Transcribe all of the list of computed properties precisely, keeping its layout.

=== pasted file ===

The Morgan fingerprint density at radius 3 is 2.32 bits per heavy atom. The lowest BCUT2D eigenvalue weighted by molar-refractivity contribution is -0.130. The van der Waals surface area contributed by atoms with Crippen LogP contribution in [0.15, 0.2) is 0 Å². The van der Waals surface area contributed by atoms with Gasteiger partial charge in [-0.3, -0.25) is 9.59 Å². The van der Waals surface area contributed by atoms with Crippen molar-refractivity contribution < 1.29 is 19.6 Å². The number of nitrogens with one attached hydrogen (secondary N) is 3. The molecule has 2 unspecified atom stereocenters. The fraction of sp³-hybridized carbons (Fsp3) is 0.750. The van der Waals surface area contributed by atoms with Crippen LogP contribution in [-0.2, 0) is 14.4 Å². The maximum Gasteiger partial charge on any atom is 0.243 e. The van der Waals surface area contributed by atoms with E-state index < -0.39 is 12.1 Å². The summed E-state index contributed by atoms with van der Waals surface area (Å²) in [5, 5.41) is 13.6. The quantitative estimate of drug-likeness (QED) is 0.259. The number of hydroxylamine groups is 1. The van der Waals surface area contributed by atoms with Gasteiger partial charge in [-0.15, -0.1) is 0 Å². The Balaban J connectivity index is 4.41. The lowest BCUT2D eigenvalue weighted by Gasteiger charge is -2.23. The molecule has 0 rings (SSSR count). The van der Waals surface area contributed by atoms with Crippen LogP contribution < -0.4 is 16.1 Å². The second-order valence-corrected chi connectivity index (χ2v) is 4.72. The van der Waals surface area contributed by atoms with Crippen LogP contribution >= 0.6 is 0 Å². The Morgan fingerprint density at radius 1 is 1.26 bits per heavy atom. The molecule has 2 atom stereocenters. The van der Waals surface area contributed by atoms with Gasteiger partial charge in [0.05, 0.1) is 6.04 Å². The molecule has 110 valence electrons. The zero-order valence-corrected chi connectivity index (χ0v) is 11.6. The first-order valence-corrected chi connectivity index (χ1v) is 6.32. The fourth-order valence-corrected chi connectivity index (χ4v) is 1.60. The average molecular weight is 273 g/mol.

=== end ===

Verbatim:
The Morgan fingerprint density at radius 3 is 2.32 bits per heavy atom. The lowest BCUT2D eigenvalue weighted by molar-refractivity contribution is -0.130. The van der Waals surface area contributed by atoms with Crippen LogP contribution in [0.15, 0.2) is 0 Å². The van der Waals surface area contributed by atoms with Gasteiger partial charge in [-0.3, -0.25) is 9.59 Å². The van der Waals surface area contributed by atoms with Crippen molar-refractivity contribution < 1.29 is 19.6 Å². The number of nitrogens with one attached hydrogen (secondary N) is 3. The molecule has 2 unspecified atom stereocenters. The fraction of sp³-hybridized carbons (Fsp3) is 0.750. The van der Waals surface area contributed by atoms with Crippen LogP contribution in [-0.2, 0) is 14.4 Å². The maximum Gasteiger partial charge on any atom is 0.243 e. The van der Waals surface area contributed by atoms with E-state index < -0.39 is 12.1 Å². The summed E-state index contributed by atoms with van der Waals surface area (Å²) in [5, 5.41) is 13.6. The quantitative estimate of drug-likeness (QED) is 0.259. The number of hydroxylamine groups is 1. The van der Waals surface area contributed by atoms with Gasteiger partial charge in [-0.15, -0.1) is 0 Å². The Balaban J connectivity index is 4.41. The lowest BCUT2D eigenvalue weighted by Gasteiger charge is -2.23. The molecule has 0 rings (SSSR count). The van der Waals surface area contributed by atoms with Crippen LogP contribution < -0.4 is 16.1 Å². The second-order valence-corrected chi connectivity index (χ2v) is 4.72. The van der Waals surface area contributed by atoms with Crippen LogP contribution >= 0.6 is 0 Å². The Morgan fingerprint density at radius 1 is 1.26 bits per heavy atom. The molecule has 2 atom stereocenters. The van der Waals surface area contributed by atoms with Gasteiger partial charge in [0.05, 0.1) is 6.04 Å². The molecule has 110 valence electrons. The zero-order valence-corrected chi connectivity index (χ0v) is 11.6. The first-order valence-corrected chi connectivity index (χ1v) is 6.32. The fourth-order valence-corrected chi connectivity index (χ4v) is 1.60. The average molecular weight is 273 g/mol.